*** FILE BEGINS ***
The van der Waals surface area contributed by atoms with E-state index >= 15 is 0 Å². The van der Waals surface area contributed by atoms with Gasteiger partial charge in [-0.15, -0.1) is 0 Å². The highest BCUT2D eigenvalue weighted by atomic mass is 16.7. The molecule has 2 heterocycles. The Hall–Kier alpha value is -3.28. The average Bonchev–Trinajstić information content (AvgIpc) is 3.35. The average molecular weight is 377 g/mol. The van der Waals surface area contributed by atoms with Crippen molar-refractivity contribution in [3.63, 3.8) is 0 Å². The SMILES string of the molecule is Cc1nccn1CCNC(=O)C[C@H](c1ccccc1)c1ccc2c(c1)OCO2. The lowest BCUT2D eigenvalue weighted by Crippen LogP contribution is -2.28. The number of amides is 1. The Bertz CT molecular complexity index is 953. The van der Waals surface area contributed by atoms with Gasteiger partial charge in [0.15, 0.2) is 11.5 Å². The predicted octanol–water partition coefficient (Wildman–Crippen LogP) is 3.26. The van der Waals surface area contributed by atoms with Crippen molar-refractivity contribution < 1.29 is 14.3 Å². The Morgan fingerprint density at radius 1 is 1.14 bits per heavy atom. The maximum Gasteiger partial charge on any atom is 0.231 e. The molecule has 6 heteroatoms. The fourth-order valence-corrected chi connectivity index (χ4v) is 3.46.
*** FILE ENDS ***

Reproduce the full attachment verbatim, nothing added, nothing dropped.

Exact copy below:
The van der Waals surface area contributed by atoms with E-state index >= 15 is 0 Å². The van der Waals surface area contributed by atoms with Gasteiger partial charge in [-0.15, -0.1) is 0 Å². The highest BCUT2D eigenvalue weighted by atomic mass is 16.7. The molecule has 2 heterocycles. The Hall–Kier alpha value is -3.28. The average Bonchev–Trinajstić information content (AvgIpc) is 3.35. The average molecular weight is 377 g/mol. The van der Waals surface area contributed by atoms with Crippen molar-refractivity contribution in [3.63, 3.8) is 0 Å². The SMILES string of the molecule is Cc1nccn1CCNC(=O)C[C@H](c1ccccc1)c1ccc2c(c1)OCO2. The lowest BCUT2D eigenvalue weighted by Crippen LogP contribution is -2.28. The number of amides is 1. The Bertz CT molecular complexity index is 953. The van der Waals surface area contributed by atoms with Gasteiger partial charge in [0.15, 0.2) is 11.5 Å². The predicted octanol–water partition coefficient (Wildman–Crippen LogP) is 3.26. The van der Waals surface area contributed by atoms with Crippen molar-refractivity contribution < 1.29 is 14.3 Å². The Morgan fingerprint density at radius 1 is 1.14 bits per heavy atom. The maximum Gasteiger partial charge on any atom is 0.231 e. The molecule has 6 heteroatoms. The fourth-order valence-corrected chi connectivity index (χ4v) is 3.46.